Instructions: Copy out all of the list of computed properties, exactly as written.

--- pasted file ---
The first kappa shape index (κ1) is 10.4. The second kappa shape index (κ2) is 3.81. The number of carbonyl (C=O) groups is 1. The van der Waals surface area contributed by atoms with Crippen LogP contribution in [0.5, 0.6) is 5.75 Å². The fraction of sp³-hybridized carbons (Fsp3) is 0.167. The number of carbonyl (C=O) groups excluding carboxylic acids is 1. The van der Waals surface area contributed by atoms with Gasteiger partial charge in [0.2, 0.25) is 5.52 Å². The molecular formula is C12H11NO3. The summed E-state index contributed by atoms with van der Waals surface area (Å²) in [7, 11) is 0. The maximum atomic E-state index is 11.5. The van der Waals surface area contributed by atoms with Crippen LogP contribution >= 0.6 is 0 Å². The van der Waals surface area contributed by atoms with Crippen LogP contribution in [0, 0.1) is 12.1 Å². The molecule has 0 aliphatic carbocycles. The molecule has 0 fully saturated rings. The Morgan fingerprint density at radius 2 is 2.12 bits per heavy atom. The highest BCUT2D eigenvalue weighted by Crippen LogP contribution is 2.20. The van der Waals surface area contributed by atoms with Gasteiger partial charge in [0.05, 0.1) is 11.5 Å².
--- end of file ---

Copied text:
The first kappa shape index (κ1) is 10.4. The second kappa shape index (κ2) is 3.81. The number of carbonyl (C=O) groups is 1. The van der Waals surface area contributed by atoms with Crippen LogP contribution in [0.5, 0.6) is 5.75 Å². The fraction of sp³-hybridized carbons (Fsp3) is 0.167. The number of carbonyl (C=O) groups excluding carboxylic acids is 1. The van der Waals surface area contributed by atoms with Gasteiger partial charge in [0.2, 0.25) is 5.52 Å². The molecular formula is C12H11NO3. The summed E-state index contributed by atoms with van der Waals surface area (Å²) in [7, 11) is 0. The maximum atomic E-state index is 11.5. The van der Waals surface area contributed by atoms with Crippen LogP contribution >= 0.6 is 0 Å². The van der Waals surface area contributed by atoms with Crippen LogP contribution in [0, 0.1) is 12.1 Å². The molecule has 0 aliphatic carbocycles. The molecule has 0 fully saturated rings. The Morgan fingerprint density at radius 2 is 2.12 bits per heavy atom. The highest BCUT2D eigenvalue weighted by Crippen LogP contribution is 2.20. The van der Waals surface area contributed by atoms with Gasteiger partial charge in [0.05, 0.1) is 11.5 Å².